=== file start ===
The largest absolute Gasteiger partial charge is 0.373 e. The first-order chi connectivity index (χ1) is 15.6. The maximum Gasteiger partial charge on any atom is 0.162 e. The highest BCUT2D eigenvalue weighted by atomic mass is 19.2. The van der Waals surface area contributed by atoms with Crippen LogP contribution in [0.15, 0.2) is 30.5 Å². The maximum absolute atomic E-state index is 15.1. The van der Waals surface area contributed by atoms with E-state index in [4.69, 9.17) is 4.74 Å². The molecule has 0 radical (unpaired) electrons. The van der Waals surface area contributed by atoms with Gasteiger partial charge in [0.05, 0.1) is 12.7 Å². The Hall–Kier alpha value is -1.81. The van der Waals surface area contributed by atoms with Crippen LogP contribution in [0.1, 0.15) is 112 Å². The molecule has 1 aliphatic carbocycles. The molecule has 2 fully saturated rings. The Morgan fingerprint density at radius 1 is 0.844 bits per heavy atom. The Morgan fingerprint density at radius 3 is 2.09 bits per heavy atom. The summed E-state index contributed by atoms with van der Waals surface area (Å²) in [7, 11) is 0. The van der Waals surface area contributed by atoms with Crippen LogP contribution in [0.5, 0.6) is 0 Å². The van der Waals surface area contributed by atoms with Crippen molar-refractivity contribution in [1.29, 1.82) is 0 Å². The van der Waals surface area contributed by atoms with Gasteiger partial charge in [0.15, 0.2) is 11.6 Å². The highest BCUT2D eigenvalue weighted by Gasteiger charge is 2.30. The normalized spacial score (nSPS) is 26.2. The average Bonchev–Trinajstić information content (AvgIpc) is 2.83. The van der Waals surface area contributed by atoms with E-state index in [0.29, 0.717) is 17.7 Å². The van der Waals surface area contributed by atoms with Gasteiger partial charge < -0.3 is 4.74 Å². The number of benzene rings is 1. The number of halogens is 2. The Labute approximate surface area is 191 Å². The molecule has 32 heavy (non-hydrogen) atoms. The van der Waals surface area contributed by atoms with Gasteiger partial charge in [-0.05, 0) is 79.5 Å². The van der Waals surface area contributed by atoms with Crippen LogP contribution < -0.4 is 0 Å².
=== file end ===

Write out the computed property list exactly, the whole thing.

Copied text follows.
The largest absolute Gasteiger partial charge is 0.373 e. The first-order chi connectivity index (χ1) is 15.6. The maximum Gasteiger partial charge on any atom is 0.162 e. The highest BCUT2D eigenvalue weighted by atomic mass is 19.2. The van der Waals surface area contributed by atoms with Crippen LogP contribution in [0.15, 0.2) is 30.5 Å². The maximum absolute atomic E-state index is 15.1. The van der Waals surface area contributed by atoms with E-state index in [4.69, 9.17) is 4.74 Å². The molecule has 0 radical (unpaired) electrons. The van der Waals surface area contributed by atoms with Gasteiger partial charge in [0.05, 0.1) is 12.7 Å². The Hall–Kier alpha value is -1.81. The van der Waals surface area contributed by atoms with Crippen LogP contribution in [0.1, 0.15) is 112 Å². The molecule has 1 aliphatic carbocycles. The molecule has 2 fully saturated rings. The Morgan fingerprint density at radius 1 is 0.844 bits per heavy atom. The Morgan fingerprint density at radius 3 is 2.09 bits per heavy atom. The summed E-state index contributed by atoms with van der Waals surface area (Å²) in [7, 11) is 0. The van der Waals surface area contributed by atoms with Crippen LogP contribution in [0.5, 0.6) is 0 Å². The van der Waals surface area contributed by atoms with Crippen molar-refractivity contribution in [1.29, 1.82) is 0 Å². The van der Waals surface area contributed by atoms with Gasteiger partial charge in [0.15, 0.2) is 11.6 Å². The highest BCUT2D eigenvalue weighted by Gasteiger charge is 2.30. The normalized spacial score (nSPS) is 26.2. The average Bonchev–Trinajstić information content (AvgIpc) is 2.83. The van der Waals surface area contributed by atoms with E-state index in [0.29, 0.717) is 17.7 Å². The van der Waals surface area contributed by atoms with Gasteiger partial charge < -0.3 is 4.74 Å². The number of benzene rings is 1. The number of halogens is 2. The Labute approximate surface area is 191 Å². The molecule has 32 heavy (non-hydrogen) atoms. The van der Waals surface area contributed by atoms with Gasteiger partial charge in [-0.05, 0) is 79.5 Å². The van der Waals surface area contributed by atoms with Crippen LogP contribution < -0.4 is 0 Å².